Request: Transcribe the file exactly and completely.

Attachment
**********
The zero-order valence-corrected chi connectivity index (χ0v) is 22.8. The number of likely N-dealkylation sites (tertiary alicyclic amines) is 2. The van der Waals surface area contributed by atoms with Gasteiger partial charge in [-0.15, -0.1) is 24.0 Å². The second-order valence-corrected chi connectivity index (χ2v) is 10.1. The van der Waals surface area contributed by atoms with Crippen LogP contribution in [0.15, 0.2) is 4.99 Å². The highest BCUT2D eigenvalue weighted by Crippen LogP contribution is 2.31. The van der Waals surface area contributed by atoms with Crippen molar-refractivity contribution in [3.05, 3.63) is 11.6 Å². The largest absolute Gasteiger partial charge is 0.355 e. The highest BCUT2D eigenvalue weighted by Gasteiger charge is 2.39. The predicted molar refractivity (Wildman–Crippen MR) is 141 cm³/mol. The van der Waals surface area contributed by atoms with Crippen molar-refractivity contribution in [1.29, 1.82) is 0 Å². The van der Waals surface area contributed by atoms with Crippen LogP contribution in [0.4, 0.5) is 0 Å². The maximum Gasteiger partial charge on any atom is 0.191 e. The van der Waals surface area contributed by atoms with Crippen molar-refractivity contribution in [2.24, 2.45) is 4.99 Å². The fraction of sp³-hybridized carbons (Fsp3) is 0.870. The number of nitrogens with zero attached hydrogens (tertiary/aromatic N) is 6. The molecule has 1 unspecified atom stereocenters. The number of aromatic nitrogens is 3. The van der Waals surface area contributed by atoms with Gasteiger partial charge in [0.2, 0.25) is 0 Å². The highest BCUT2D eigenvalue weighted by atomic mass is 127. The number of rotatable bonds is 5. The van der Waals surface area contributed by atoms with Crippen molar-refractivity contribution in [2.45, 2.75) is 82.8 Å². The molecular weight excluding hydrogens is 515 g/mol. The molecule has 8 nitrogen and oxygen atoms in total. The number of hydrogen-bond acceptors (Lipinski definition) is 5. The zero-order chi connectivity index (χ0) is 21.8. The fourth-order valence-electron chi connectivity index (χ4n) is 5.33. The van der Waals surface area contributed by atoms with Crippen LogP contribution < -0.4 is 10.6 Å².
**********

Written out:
The zero-order valence-corrected chi connectivity index (χ0v) is 22.8. The number of likely N-dealkylation sites (tertiary alicyclic amines) is 2. The van der Waals surface area contributed by atoms with Gasteiger partial charge in [-0.15, -0.1) is 24.0 Å². The second-order valence-corrected chi connectivity index (χ2v) is 10.1. The van der Waals surface area contributed by atoms with Crippen LogP contribution in [0.15, 0.2) is 4.99 Å². The highest BCUT2D eigenvalue weighted by Crippen LogP contribution is 2.31. The van der Waals surface area contributed by atoms with Crippen molar-refractivity contribution in [3.05, 3.63) is 11.6 Å². The largest absolute Gasteiger partial charge is 0.355 e. The highest BCUT2D eigenvalue weighted by Gasteiger charge is 2.39. The predicted molar refractivity (Wildman–Crippen MR) is 141 cm³/mol. The van der Waals surface area contributed by atoms with Crippen molar-refractivity contribution in [1.29, 1.82) is 0 Å². The van der Waals surface area contributed by atoms with Crippen LogP contribution in [0.4, 0.5) is 0 Å². The maximum Gasteiger partial charge on any atom is 0.191 e. The van der Waals surface area contributed by atoms with Crippen molar-refractivity contribution in [2.24, 2.45) is 4.99 Å². The fraction of sp³-hybridized carbons (Fsp3) is 0.870. The number of nitrogens with zero attached hydrogens (tertiary/aromatic N) is 6. The molecule has 1 unspecified atom stereocenters. The number of aromatic nitrogens is 3. The van der Waals surface area contributed by atoms with Gasteiger partial charge in [0.2, 0.25) is 0 Å². The highest BCUT2D eigenvalue weighted by atomic mass is 127. The number of rotatable bonds is 5. The van der Waals surface area contributed by atoms with Crippen molar-refractivity contribution in [2.45, 2.75) is 82.8 Å². The molecular weight excluding hydrogens is 515 g/mol. The molecule has 8 nitrogen and oxygen atoms in total. The number of hydrogen-bond acceptors (Lipinski definition) is 5. The zero-order chi connectivity index (χ0) is 21.8. The fourth-order valence-electron chi connectivity index (χ4n) is 5.33. The van der Waals surface area contributed by atoms with Crippen LogP contribution < -0.4 is 10.6 Å².